This is a very entertaining read.Can not give a proper review at this time as I have only just started reading this book.
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on 20 July 2006
What is it with me? Hetero as I am and always will be, there are very few female rock stars whom I admire enough to buy their albums, let alone their autobiography. But I've always had a soft spot for Grace Slick's 'White Rabbit' song right since 1960-whatever-it-was when it was released, and a friend bought the Jefferson Airplane album with it on there. Grace's voice is so crystal clear, almost sonic, breathing those fantasy lyrics with a mind so fucussed she makes them sound so real. A sucker for fantasy lyrics like this, and that the song has gone around and around in my head for decades, I decided this book might get me closer to the mind that wrote them. And it does. It's one of the best AB's I've read, and even though that figure might be somewhere around ten, this one grabs you right from the start and doesn't let you go until the final page. Okay, she humped Jim Morrison on a bed scattered with squashed strawberries long before 'Nine-And-A-Half-Weeks,' but this is by no means a highlight, Grace's whole life has been interesting, and important for the rock fan, be they casual or living and breathing it every moment of their lives. Yep, quite a book, grab it, read it, and be enriched when you close it for the last time, quite some lady!
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on 7 July 2004
In a time where rock and roll was reined exclusively by heady testosterone, when the vast majority of female singers were either popstrels or folksy songbirds, Grace Slick was the first female rocker whose flamboyant style and notorious countenance equalled that of any of her male counterparts. Somebody to Love recounts Slick's long journey from posh socialite to counterculture goddess. With unabashed candour and a tremendous sense of humour, Grace flashes back to the halcyon days of the late 60's when her unique talents soared Jefferson Airplane to the top of the charts.
The beautiful, extrovert Slick was invited to join Jefferson Airplane after replacing the band's original lead singer. Grace brought both "White Rabbit" and "Somebody to Love" to the already popular group's hit list and the rest is history. She recalls her drug-dazed and alcoholic-soaked performances, as well as her relationships with rock and roll royalty such as Janis Joplin, Jerry Garcia, Jimi Hendrix and Crosby Stills & Nash. She provides an intimate time capsule into the Triple Crown of rock and roll festivals -- Woodstock, Monterey Pop and Altamont (Airplane is the only rock band to play at all three).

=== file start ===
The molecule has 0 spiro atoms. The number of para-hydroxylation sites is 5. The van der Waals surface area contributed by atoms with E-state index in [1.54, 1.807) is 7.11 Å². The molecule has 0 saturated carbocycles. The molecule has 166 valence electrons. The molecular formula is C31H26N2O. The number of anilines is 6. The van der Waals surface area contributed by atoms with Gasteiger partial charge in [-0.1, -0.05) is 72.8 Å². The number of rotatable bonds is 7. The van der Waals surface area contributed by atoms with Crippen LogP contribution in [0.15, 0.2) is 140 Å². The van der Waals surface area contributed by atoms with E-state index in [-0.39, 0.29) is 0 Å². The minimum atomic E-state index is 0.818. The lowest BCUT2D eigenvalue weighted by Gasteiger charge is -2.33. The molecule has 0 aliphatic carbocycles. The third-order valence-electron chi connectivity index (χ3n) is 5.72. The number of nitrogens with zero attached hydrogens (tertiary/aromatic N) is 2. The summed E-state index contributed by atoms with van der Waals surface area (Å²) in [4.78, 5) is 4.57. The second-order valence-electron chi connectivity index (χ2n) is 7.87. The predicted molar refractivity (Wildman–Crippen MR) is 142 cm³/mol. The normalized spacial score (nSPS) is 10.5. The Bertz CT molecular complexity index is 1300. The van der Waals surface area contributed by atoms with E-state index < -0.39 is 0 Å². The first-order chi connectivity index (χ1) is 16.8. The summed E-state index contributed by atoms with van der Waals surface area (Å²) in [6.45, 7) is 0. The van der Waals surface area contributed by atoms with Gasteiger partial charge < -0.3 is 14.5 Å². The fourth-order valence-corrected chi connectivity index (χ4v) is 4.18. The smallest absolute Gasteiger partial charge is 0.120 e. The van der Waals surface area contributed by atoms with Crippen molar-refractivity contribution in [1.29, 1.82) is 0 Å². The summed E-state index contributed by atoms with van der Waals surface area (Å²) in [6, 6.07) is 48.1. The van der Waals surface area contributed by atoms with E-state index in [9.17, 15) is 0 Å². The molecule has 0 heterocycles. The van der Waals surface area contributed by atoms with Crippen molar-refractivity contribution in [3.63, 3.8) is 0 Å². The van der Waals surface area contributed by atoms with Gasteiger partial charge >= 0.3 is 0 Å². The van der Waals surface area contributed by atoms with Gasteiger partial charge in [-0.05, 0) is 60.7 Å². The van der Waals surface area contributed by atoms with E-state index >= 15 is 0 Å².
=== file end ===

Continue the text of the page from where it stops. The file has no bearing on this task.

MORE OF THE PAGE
Fear not, her autobiography also chronicles her many lovers, including the sexual escapades with her bandmates (she bedded all except one); her long-term relationship with Paul Kantner and the legendary one nighter with Jim Morrison ("It was like making love to a floating art form with eyes.").
Grace, who has had nearly as many arrests as paramours, discusses her penchant for sassing cops, and her aborted visit to the Nixon White House with Abbie Hoffman (they intended to spike the President's tea with LSD). Fans of the Airplane's music will learn of the behind-the-scenes rivalries and friendships, and of their eventual transformation from rebellious rockers to mainstream pop stars when they evolved into the '80s hit group Jefferson Starship.
A compelling, very entertaining and at times hilarious read. I warmly recommended this book to rock and roll fans everywhere!